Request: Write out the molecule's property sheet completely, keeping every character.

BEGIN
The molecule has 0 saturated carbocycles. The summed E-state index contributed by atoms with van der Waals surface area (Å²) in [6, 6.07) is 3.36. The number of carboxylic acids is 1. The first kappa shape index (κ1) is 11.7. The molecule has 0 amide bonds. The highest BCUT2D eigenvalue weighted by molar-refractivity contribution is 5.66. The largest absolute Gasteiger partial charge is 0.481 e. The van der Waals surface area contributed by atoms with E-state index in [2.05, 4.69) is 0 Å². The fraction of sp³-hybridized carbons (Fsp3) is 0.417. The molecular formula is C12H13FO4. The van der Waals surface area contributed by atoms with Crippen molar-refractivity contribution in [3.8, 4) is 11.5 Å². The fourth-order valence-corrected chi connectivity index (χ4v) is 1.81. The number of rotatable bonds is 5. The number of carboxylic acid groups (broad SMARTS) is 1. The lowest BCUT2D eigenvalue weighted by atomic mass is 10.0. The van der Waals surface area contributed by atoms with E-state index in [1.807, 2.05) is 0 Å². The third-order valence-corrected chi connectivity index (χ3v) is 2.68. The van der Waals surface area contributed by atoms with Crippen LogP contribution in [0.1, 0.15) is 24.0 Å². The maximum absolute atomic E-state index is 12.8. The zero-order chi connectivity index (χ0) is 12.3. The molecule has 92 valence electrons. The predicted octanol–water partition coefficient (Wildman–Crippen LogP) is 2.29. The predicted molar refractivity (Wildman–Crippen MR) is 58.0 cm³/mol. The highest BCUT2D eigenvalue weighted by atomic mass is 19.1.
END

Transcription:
The molecule has 0 saturated carbocycles. The summed E-state index contributed by atoms with van der Waals surface area (Å²) in [6, 6.07) is 3.36. The number of carboxylic acids is 1. The first kappa shape index (κ1) is 11.7. The molecule has 0 amide bonds. The highest BCUT2D eigenvalue weighted by molar-refractivity contribution is 5.66. The largest absolute Gasteiger partial charge is 0.481 e. The van der Waals surface area contributed by atoms with E-state index in [2.05, 4.69) is 0 Å². The fraction of sp³-hybridized carbons (Fsp3) is 0.417. The molecular formula is C12H13FO4. The van der Waals surface area contributed by atoms with Crippen molar-refractivity contribution in [3.8, 4) is 11.5 Å². The fourth-order valence-corrected chi connectivity index (χ4v) is 1.81. The number of rotatable bonds is 5. The number of carboxylic acid groups (broad SMARTS) is 1. The lowest BCUT2D eigenvalue weighted by atomic mass is 10.0. The van der Waals surface area contributed by atoms with E-state index in [1.807, 2.05) is 0 Å². The third-order valence-corrected chi connectivity index (χ3v) is 2.68. The van der Waals surface area contributed by atoms with Crippen LogP contribution in [0.1, 0.15) is 24.0 Å². The maximum absolute atomic E-state index is 12.8. The zero-order chi connectivity index (χ0) is 12.3. The molecule has 92 valence electrons. The predicted octanol–water partition coefficient (Wildman–Crippen LogP) is 2.29. The predicted molar refractivity (Wildman–Crippen MR) is 58.0 cm³/mol. The highest BCUT2D eigenvalue weighted by atomic mass is 19.1.